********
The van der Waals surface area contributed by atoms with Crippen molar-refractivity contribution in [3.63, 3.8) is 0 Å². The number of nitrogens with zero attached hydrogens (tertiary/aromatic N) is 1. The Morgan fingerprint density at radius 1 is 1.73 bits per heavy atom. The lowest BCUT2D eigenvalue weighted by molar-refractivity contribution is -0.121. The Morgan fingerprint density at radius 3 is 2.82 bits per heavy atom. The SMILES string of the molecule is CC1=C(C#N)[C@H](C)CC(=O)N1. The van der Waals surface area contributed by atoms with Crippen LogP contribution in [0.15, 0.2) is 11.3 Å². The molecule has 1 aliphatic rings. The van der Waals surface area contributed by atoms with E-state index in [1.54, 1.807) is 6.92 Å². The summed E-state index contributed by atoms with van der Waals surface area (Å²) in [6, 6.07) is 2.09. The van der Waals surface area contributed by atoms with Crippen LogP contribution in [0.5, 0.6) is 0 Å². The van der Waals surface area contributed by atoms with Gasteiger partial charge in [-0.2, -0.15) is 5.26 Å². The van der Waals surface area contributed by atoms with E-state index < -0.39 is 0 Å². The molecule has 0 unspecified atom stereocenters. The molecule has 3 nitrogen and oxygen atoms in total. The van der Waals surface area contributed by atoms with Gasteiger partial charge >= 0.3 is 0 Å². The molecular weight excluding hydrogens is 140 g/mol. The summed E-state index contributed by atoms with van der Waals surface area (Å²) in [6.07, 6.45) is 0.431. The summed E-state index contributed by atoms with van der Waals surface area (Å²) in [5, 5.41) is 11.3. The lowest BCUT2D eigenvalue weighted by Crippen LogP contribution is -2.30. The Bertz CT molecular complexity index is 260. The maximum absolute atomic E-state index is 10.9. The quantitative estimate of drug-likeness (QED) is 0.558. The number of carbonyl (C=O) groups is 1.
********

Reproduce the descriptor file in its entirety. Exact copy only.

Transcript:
The van der Waals surface area contributed by atoms with Crippen molar-refractivity contribution in [3.63, 3.8) is 0 Å². The number of nitrogens with zero attached hydrogens (tertiary/aromatic N) is 1. The Morgan fingerprint density at radius 1 is 1.73 bits per heavy atom. The lowest BCUT2D eigenvalue weighted by molar-refractivity contribution is -0.121. The Morgan fingerprint density at radius 3 is 2.82 bits per heavy atom. The SMILES string of the molecule is CC1=C(C#N)[C@H](C)CC(=O)N1. The van der Waals surface area contributed by atoms with Crippen LogP contribution in [0.15, 0.2) is 11.3 Å². The molecule has 1 aliphatic rings. The van der Waals surface area contributed by atoms with E-state index in [1.54, 1.807) is 6.92 Å². The summed E-state index contributed by atoms with van der Waals surface area (Å²) in [6, 6.07) is 2.09. The van der Waals surface area contributed by atoms with Crippen LogP contribution in [0.5, 0.6) is 0 Å². The van der Waals surface area contributed by atoms with Gasteiger partial charge in [-0.2, -0.15) is 5.26 Å². The van der Waals surface area contributed by atoms with E-state index < -0.39 is 0 Å². The molecule has 0 unspecified atom stereocenters. The molecule has 3 nitrogen and oxygen atoms in total. The van der Waals surface area contributed by atoms with Gasteiger partial charge >= 0.3 is 0 Å². The molecular weight excluding hydrogens is 140 g/mol. The summed E-state index contributed by atoms with van der Waals surface area (Å²) in [6.07, 6.45) is 0.431. The summed E-state index contributed by atoms with van der Waals surface area (Å²) in [5, 5.41) is 11.3. The lowest BCUT2D eigenvalue weighted by Crippen LogP contribution is -2.30. The Bertz CT molecular complexity index is 260. The maximum absolute atomic E-state index is 10.9. The quantitative estimate of drug-likeness (QED) is 0.558. The number of carbonyl (C=O) groups is 1.